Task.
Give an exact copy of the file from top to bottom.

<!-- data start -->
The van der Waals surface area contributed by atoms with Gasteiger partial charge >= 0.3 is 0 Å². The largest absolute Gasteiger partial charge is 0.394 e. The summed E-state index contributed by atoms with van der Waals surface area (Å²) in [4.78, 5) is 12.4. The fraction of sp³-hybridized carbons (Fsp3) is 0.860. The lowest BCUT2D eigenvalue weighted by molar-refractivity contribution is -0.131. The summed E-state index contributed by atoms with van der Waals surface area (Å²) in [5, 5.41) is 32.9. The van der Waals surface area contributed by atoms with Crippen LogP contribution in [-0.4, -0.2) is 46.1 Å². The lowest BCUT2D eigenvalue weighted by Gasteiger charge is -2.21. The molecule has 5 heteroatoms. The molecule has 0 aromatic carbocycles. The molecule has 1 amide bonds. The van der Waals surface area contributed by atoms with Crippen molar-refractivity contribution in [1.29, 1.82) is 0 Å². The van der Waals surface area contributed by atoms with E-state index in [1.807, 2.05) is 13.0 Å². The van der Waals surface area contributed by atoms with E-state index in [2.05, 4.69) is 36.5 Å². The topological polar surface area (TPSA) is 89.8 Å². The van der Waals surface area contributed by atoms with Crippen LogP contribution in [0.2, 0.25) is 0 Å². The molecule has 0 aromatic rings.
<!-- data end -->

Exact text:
The van der Waals surface area contributed by atoms with Gasteiger partial charge >= 0.3 is 0 Å². The largest absolute Gasteiger partial charge is 0.394 e. The summed E-state index contributed by atoms with van der Waals surface area (Å²) in [4.78, 5) is 12.4. The fraction of sp³-hybridized carbons (Fsp3) is 0.860. The lowest BCUT2D eigenvalue weighted by molar-refractivity contribution is -0.131. The summed E-state index contributed by atoms with van der Waals surface area (Å²) in [5, 5.41) is 32.9. The van der Waals surface area contributed by atoms with Crippen LogP contribution in [-0.4, -0.2) is 46.1 Å². The lowest BCUT2D eigenvalue weighted by Gasteiger charge is -2.21. The molecule has 5 heteroatoms. The molecule has 0 aromatic carbocycles. The molecule has 1 amide bonds. The van der Waals surface area contributed by atoms with Crippen molar-refractivity contribution in [1.29, 1.82) is 0 Å². The van der Waals surface area contributed by atoms with E-state index in [1.807, 2.05) is 13.0 Å². The van der Waals surface area contributed by atoms with E-state index in [2.05, 4.69) is 36.5 Å². The topological polar surface area (TPSA) is 89.8 Å². The van der Waals surface area contributed by atoms with Crippen LogP contribution in [0.2, 0.25) is 0 Å². The molecule has 0 aromatic rings.